The Public Service Commission (PSC) will no longer employ entry-level civil servants on permanent and pensionable terms and has placed its workers on short contracts.
The PSC has not officially communicated these changes to its employees beyond the media, nor has it engaged the Union of Kenya Civil Servants (UKCS), the sole body legally mandated to organise and represent government employees in all matters relating to their terms and conditions of employment.
The policy is retrogressive: it goes against the traditions that underpin a permanent service system in a democracy anywhere.
A permanent civil service provides continuity and develops expertise and institutional memory for effective policymaking.
But the three-year contract does not provide room for the young employees to develop in-depth knowledge and expertise public affairs.
A highly-motivated new employee requires time and energy to learn the ropes from experienced staff to work productively with minimum supervision.
But they will, instead, be spending time and energy scouting for a new job since there is no guarantee that the contract will be renewed. His loyalty will be impaired.
Traditionally, civil servants serve the government of the day. A permanent and impartial civil service is more likely to assess the long-term social payoffs any policy, whereas the political executive may have a tendency to look for short-term political gain.
The chief foundations of all governments are not just good laws but honest and competent administration.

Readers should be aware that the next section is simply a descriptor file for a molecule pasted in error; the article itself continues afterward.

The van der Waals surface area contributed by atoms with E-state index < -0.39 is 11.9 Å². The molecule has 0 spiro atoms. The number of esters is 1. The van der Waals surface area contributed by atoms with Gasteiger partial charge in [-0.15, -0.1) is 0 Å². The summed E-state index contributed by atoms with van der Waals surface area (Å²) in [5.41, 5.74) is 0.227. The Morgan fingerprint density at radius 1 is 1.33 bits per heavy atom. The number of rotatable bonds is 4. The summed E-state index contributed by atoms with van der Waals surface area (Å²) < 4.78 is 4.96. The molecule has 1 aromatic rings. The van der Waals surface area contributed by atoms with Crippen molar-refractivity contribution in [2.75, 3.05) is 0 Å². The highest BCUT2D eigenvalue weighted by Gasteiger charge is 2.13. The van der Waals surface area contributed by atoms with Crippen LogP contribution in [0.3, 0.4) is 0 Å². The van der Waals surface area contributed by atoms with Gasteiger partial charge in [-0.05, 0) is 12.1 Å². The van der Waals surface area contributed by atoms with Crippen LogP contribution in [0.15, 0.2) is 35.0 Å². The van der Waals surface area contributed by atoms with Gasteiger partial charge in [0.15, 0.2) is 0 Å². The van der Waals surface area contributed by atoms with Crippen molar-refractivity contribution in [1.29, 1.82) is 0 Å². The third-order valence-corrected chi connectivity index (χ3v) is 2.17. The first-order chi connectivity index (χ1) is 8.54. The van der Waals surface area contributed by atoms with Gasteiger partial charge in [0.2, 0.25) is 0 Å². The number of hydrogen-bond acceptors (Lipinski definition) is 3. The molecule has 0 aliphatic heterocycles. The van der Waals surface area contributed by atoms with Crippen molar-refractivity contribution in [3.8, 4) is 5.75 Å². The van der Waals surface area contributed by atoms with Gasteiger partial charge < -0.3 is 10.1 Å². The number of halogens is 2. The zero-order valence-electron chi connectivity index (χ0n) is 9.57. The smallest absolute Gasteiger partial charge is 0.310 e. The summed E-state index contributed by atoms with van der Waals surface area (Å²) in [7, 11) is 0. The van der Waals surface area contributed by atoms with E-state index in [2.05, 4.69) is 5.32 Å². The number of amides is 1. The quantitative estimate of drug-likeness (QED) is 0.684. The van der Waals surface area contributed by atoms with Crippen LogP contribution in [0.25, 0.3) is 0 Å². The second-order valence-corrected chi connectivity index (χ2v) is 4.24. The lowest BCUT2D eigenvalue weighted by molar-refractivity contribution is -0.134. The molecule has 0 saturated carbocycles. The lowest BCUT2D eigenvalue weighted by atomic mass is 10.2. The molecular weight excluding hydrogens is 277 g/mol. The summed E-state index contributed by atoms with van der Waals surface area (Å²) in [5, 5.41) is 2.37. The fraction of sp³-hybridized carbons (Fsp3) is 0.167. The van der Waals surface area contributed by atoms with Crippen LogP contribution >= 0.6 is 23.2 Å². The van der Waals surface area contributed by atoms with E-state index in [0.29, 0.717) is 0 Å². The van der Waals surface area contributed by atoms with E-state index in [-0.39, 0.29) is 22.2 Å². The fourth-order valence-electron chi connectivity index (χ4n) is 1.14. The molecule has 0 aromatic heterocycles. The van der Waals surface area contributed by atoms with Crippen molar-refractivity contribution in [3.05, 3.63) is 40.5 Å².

As policy advisers to the political establishment, civil servants — from the policy adviser to the rank and file — have two things politicians don’t have: knowledge and expertise and the long-range view of things and protection of their jobs.
A permanent civil service helps to ensure uniformity in public administration and also acts as unifying force particularly in vast and culturally diverse nations.
Such an ideal cannot be attained when tenure in the service is temporary and in permanent instability. The PSC wants to undermine this characteristic of the civil service.
The prolonged freeze in employment of entry-level employees has affected succession management.
We have an ageing staff with vast experience and knowledge exiting the service with invaluable institutional knowledge that cannot be easily shared.
The Pendleton Civil Service Act 1883, enacted in the wake of US President James Garfield’s assassination by a frustrated jobseeker, established the tradition and mechanism of permanent federal employment based on merit rather than political party affiliation (the spoils system).
Are we saying that Kenya is at its best with a mercenary civil service, like the Italian statesman Nicolai Machiavelli’s Mercenary Armies, “disunited, ambitious and without discipline, unfaithful, valiant before friends, cowardly before enemies”?